The length of an arc of a circle (s) is given by the equation: s= r0 Where r is the radius of the circle and 0 is the angle, in radians, subtended to the centre of the circle.  Find the length of...

The length of an arc of a circle (s) is given by the equation:

s= r0

Where r is the radius of the circle and 0 is the angle, in radians, subtended to the centre of the circle. 

Find the length of the arc traced by a point on a bicycle wheel, of radius 30 cm as the wheel is rotated through an angle of 45°

Asked on by dorotapog

3 Answers | Add Yours

steveschoen's profile pic

steveschoen | College Teacher | (Level 1) Associate Educator

Posted on

The formula is:

s = r*theta

Where s is the length of the arc, r is the radius, and theta is the angle measured in radians.

We are given r = 30 cm.  For the angle of 45 degrees, we have to convert that to radians.  There are various conversions for this.  We will use:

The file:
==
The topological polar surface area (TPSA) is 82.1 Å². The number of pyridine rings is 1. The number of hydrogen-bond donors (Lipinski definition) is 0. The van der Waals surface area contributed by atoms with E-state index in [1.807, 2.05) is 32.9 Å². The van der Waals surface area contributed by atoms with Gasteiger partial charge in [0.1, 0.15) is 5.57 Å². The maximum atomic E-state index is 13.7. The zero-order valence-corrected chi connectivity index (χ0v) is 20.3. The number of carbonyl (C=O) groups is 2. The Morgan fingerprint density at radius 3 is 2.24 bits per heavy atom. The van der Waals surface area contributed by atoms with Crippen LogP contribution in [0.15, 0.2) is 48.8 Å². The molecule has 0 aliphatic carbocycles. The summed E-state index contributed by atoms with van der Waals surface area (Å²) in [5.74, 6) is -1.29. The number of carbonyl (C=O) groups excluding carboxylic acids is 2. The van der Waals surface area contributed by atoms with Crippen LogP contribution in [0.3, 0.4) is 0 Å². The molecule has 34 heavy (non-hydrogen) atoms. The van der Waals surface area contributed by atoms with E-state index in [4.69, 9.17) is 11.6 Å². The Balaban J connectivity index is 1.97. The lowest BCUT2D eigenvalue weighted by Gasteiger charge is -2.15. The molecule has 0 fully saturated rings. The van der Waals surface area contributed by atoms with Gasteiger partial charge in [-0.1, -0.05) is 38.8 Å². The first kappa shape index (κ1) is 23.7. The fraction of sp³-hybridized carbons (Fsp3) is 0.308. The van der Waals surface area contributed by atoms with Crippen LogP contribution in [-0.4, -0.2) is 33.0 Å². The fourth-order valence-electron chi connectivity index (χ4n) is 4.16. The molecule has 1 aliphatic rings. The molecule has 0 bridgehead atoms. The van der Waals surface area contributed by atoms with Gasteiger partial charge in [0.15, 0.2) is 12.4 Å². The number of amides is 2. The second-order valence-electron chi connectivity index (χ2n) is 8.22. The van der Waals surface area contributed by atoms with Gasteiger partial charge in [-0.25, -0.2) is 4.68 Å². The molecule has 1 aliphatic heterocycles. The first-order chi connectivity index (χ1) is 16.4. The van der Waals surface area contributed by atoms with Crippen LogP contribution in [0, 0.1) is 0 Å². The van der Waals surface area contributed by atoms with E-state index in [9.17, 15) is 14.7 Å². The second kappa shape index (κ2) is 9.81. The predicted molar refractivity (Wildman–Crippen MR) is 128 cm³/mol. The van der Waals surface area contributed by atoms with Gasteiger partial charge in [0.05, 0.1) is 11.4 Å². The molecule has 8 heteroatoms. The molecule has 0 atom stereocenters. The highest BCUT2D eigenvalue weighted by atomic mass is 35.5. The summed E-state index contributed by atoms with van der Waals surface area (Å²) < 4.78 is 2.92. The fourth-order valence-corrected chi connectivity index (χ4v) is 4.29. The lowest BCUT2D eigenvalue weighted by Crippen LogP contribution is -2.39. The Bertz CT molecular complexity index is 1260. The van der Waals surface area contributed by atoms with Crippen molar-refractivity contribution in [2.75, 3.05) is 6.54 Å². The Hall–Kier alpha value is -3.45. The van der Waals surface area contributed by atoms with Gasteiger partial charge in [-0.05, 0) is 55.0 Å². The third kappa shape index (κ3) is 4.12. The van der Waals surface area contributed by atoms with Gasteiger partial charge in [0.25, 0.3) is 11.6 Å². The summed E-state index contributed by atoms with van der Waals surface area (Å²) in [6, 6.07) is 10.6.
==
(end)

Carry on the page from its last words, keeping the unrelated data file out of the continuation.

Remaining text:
180 degrees = pi radians

So, setting up for the converstion:

180 degrees = pi radians
 45 degrees  =     x

Cross multiplication:

180 x = 45pi

x = 45pi/180 = pi/4

So, the angle is pi/4 radians.

Plugging in 30 and pi/4, we get:

s = 30 * pi/4

= 7.5*pi

= 23.562 cm

Educator Approved

Educator Approved
Wiggin42's profile pic

Wiggin42 | Student, Undergraduate | (Level 2) Valedictorian

Posted on

This question is asking you to plug in what you know into the given formula. 

`s = rtheta`  where s is arc length, r is radius, and `theta` is the angle in radians. 

You are given the angle in degrees but since 45 is on the unit circle, this is an easy conversion. 45 corresponds to `pi/4`

`s = 30 * (pi/4)`

`s = (15pi)/2cm`

Educator Approved

Educator Approved
shmindle's profile pic

shmindle | Student, Grade 11 | (Level 2) Honors

Posted on

First, you would need to convert 45° into radians.  To do this, multiply it by (pi/180°), to get .25pi radians.  

Using the equation s=r0, the radius is 30 cm and the radians is .25pi radians.

multiply these together, (pi is approximately 3.14), to get 23.56 cm for the length of the arc. 

` `

` `

` ` ` `

` `

We’ve answered 318,929 questions. We can answer yours, too.

Ask a question